While most Jewish students have a positive university experience, it should come as no surprise that radical anti-Israel groups are active on some campuses. What may surprise some is the extent to which their activities have been supported by organizations funded through mandatory student fees.
This is changing, at least in Ontario, thanks to a policy adopted by the provincial government in January. Students now have the ability to opt out of fees that were once automatically included on their tuition bill.
Previously, tuition included an additional levy paid to the local student union and related campus groups that purport to represent student interests. As a result of the province’s new policy, those fees will be divided between essential services funded through the student union (such as health insurance and transit passes) and non-essential services, namely the union’s advocacy activities.
Students can opt out of non-essential services, potentially returning several hundred dollars every year back to their cash-strapped wallets.
This policy should be supported by anyone who is concerned about BDS activity on campus, or, frankly, the lack of accountability shown by some student unions and groups.
During the 2015-16 school year, I served as president of the University Students’ Council at Western University. While I am not Jewish, I was nevertheless shocked and disturbed by the behaviour of anti-Israel groups on campus. I saw firsthand how BDS activities directly undermine the well-being of Jewish students, most of whom see Israel as a core part of their identity.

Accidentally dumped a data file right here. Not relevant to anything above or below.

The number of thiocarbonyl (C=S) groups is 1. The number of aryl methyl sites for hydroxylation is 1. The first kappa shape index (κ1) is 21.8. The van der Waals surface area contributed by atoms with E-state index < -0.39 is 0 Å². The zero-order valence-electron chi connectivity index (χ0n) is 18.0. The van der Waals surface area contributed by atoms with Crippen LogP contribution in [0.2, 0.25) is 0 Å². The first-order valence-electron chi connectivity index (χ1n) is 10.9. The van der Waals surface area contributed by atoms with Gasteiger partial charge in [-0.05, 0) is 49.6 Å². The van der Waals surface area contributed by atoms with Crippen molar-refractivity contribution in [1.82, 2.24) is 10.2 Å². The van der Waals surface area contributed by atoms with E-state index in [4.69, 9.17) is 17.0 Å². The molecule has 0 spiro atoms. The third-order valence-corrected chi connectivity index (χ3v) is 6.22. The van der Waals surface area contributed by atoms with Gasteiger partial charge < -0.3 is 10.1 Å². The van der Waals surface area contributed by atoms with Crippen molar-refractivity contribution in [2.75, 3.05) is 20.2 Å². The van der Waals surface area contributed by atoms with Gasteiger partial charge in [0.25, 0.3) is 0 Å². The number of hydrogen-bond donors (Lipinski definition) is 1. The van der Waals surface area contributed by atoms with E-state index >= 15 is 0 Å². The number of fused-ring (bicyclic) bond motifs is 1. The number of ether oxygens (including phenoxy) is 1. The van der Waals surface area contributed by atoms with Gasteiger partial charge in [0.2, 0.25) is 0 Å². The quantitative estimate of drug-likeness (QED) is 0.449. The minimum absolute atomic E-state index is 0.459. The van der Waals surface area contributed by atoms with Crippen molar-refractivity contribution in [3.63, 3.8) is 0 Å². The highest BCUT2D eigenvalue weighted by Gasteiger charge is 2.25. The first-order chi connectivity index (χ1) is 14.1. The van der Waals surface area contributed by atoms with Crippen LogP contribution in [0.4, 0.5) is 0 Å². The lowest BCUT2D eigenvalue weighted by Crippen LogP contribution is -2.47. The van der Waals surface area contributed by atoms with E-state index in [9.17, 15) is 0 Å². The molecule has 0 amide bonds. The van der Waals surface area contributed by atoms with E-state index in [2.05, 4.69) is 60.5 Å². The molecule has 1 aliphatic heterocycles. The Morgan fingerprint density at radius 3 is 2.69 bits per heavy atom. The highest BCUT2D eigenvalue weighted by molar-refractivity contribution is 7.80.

The idea that any student would encounter activists on campus who are attacking their very identity is upsetting. The notion that Jewish students would be forced to pay for those very activities is outrageous and indefensible.
This is precisely what was happening on some Ontario campuses through mandatory fees paid to the Canadian Federation of Students (CFS) and various public interest research groups (known as PIRGs). These groups are mandated to advance the interests of all students through advocacy and research.
The idea that any student would encounter activists on campus who are attacking their very identity is upsetting.
Outrageously, the CFS and some PIRGs are openly supportive of the BDS movement. This fact, combined with allegations of mismanagement and lack of accountability, has fomented a backlash by students of all backgrounds.
In 2016, students at the University of Waterloo voted to defund the local PIRG, which had lent significant support to a prominent BDS group on campus. And rightly so: it is one thing to fund a political cause that matches one’s values; it is quite another to be taxed against one’s will to fund organizations that spend their resources on a radical agenda that directly undermines the well-being of Jewish students.
The fact that this comes at the expense of advocating on the issues that actually matter to students – tuition costs, student services, student health and safety – adds insult to injury.
If you care about the fight against BDS on campus, please spread the word. Every Jewish student and parent of a student should take a moment to closely examine their tuition bill. If, like me, you are appalled by the behaviour of some of these student groups, remember to opt out these fees. It only takes a few clicks to reserve your dollars for legitimate student services and send the message that these organizations don’t deserve your support.
Thanks to the Government of Ontario’s new policy, every student in the province can now send that message.
Sophie Helpard is associate director, government relations (Ontario) at the Centre for Israel and Jewish Affairs, and the former president of the University Students’ Council at Western University.